Ponta offered his voters a populist justification for what happened abroad, a narrative that rivals Putin’s conspiracy theories: “They were organized, had banners prepared since the morning … they sent buses with people around 7PM, blocked the voting polls and sent you pictures.” The pictures and videos contradict him, as none of them show any banners.
The current president, Traian Basescu, defeated his PSD counter candidate in the 2008 elections due to the diaspora vote. An estimated 3.5 million Romanians live in the EU diaspora alone. The Romanian constitution stipulates jail sentences between 6 months to 3 years to anyone that prevents “through any means” the citizens’ right to vote.
Grim PSD History in Post-Communist Romania
Despite the country’s EU and NATO membership, efforts to build a democratic state with strong and transparent institutions had been systematically undermined in the past 25 years by the PSD party.
A few months after a popular uprising removed communist dictator Nicolae Ceausescu from power in 1989, students and intellectuals joined occupy-style sit-in protests against the pro-Russian policies of the new president, Ion Iliescu. Calling the protesters “fascists” and “hooligans,” Iliescu arranged for uneducated coal miners from the Jiu Valley to come to the capital on several occasions and “cleanup” the protesters. Chanting “death to intellectuals,” miners brutally ended the occupy protests, leaving more than 50 dead and thousands wounded. Mass immigration ensued. As of December 2014, Mr. Iliescu is still PSD’s honorary president.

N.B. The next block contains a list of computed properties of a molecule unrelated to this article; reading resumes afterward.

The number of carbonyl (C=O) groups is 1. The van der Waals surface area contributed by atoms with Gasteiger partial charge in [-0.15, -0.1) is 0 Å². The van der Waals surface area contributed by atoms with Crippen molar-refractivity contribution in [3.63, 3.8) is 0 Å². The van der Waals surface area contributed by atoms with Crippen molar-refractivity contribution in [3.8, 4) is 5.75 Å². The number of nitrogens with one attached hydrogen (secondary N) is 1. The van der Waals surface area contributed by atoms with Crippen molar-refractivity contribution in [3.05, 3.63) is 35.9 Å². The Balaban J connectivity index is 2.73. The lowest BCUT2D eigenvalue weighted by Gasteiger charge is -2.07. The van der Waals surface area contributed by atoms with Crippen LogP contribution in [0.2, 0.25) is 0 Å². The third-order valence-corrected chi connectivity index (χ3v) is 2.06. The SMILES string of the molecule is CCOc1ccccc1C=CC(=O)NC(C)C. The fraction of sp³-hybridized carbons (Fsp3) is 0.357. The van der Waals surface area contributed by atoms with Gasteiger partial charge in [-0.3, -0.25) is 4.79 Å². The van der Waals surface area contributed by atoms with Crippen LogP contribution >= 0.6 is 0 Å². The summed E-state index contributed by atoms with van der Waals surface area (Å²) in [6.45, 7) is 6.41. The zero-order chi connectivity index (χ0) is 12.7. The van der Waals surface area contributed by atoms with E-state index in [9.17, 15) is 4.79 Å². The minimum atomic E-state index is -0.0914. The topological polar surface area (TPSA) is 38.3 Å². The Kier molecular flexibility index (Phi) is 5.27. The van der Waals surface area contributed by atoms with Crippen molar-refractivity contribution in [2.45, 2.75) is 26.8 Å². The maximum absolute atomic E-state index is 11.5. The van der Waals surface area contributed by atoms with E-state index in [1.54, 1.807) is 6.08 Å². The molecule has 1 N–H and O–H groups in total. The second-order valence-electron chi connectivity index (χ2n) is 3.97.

Romania is EU’s second poorest country. It is one of EU’s most corrupt countries alongside Bulgaria and Italy.
For a moment Romania was on the path to join the nationalist populist pitfall of other EU and NATO members in the region such as Hungary, Slovakia, or Bulgaria.
“The people are always right … we understood their message. The Parliament will reject the Amnesty Law,” said Mr. Ponta in his concession speech. The PSD controlled parliament had been working on an “Amnesty Law,” legislation that would commute jail sentences for politicians found guilty of corruption. The Parliament did indeed scrap the proposal two days after the elections.
Ponta gave up plans to increase the tax from the current 24% to 35% next year. Iohannis promised in the campaign to lower the tax to 19% in order to attract investors.
EuroPoint: Twenty-five years after the fall of communism, empowered, well-traveled, cosmopolitan voters tipped the balance of power in Romania. Will the country become a model of stability and development in the region?